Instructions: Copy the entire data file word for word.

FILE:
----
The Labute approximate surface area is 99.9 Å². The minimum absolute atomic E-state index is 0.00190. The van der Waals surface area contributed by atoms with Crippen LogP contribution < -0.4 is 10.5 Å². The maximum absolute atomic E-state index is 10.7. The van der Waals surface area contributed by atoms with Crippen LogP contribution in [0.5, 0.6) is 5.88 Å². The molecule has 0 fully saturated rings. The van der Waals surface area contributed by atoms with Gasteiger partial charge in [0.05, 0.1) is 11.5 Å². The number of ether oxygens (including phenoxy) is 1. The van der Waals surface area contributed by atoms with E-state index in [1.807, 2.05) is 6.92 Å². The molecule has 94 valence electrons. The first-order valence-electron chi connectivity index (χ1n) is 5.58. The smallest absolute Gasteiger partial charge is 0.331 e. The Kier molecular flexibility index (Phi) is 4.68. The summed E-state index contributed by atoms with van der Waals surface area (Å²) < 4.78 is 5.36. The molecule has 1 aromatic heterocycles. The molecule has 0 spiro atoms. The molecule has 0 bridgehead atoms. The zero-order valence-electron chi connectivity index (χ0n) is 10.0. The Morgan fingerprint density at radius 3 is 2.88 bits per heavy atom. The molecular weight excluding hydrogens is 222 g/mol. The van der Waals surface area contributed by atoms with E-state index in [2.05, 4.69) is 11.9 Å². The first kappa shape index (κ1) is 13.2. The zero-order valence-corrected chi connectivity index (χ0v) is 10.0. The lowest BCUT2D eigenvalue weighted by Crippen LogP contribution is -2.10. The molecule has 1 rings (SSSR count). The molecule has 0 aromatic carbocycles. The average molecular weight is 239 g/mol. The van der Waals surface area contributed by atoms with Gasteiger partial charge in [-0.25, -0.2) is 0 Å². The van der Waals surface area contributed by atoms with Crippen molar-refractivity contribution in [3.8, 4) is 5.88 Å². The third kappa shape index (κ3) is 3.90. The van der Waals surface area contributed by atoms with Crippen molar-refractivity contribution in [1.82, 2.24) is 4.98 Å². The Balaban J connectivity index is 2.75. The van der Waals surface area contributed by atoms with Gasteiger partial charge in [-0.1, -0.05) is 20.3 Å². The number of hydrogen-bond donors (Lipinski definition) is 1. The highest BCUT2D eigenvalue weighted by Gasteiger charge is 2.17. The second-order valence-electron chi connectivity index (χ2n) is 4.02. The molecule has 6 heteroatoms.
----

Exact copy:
The Labute approximate surface area is 99.9 Å². The minimum absolute atomic E-state index is 0.00190. The van der Waals surface area contributed by atoms with Crippen LogP contribution < -0.4 is 10.5 Å². The maximum absolute atomic E-state index is 10.7. The van der Waals surface area contributed by atoms with Crippen LogP contribution in [0.5, 0.6) is 5.88 Å². The molecule has 0 fully saturated rings. The van der Waals surface area contributed by atoms with Gasteiger partial charge in [0.05, 0.1) is 11.5 Å². The number of ether oxygens (including phenoxy) is 1. The van der Waals surface area contributed by atoms with E-state index in [1.807, 2.05) is 6.92 Å². The molecule has 94 valence electrons. The first-order valence-electron chi connectivity index (χ1n) is 5.58. The smallest absolute Gasteiger partial charge is 0.331 e. The Kier molecular flexibility index (Phi) is 4.68. The summed E-state index contributed by atoms with van der Waals surface area (Å²) < 4.78 is 5.36. The molecule has 1 aromatic heterocycles. The molecule has 0 spiro atoms. The molecule has 0 bridgehead atoms. The zero-order valence-electron chi connectivity index (χ0n) is 10.0. The Morgan fingerprint density at radius 3 is 2.88 bits per heavy atom. The molecular weight excluding hydrogens is 222 g/mol. The van der Waals surface area contributed by atoms with E-state index in [2.05, 4.69) is 11.9 Å². The first kappa shape index (κ1) is 13.2. The zero-order valence-corrected chi connectivity index (χ0v) is 10.0. The lowest BCUT2D eigenvalue weighted by Crippen LogP contribution is -2.10. The molecule has 1 rings (SSSR count). The molecule has 0 aromatic carbocycles. The average molecular weight is 239 g/mol. The van der Waals surface area contributed by atoms with Gasteiger partial charge in [-0.25, -0.2) is 0 Å². The van der Waals surface area contributed by atoms with Crippen molar-refractivity contribution in [3.8, 4) is 5.88 Å². The third kappa shape index (κ3) is 3.90. The van der Waals surface area contributed by atoms with Crippen molar-refractivity contribution in [1.82, 2.24) is 4.98 Å². The Balaban J connectivity index is 2.75. The van der Waals surface area contributed by atoms with Gasteiger partial charge in [-0.1, -0.05) is 20.3 Å². The number of hydrogen-bond donors (Lipinski definition) is 1. The highest BCUT2D eigenvalue weighted by Gasteiger charge is 2.17. The second-order valence-electron chi connectivity index (χ2n) is 4.02. The molecule has 6 heteroatoms.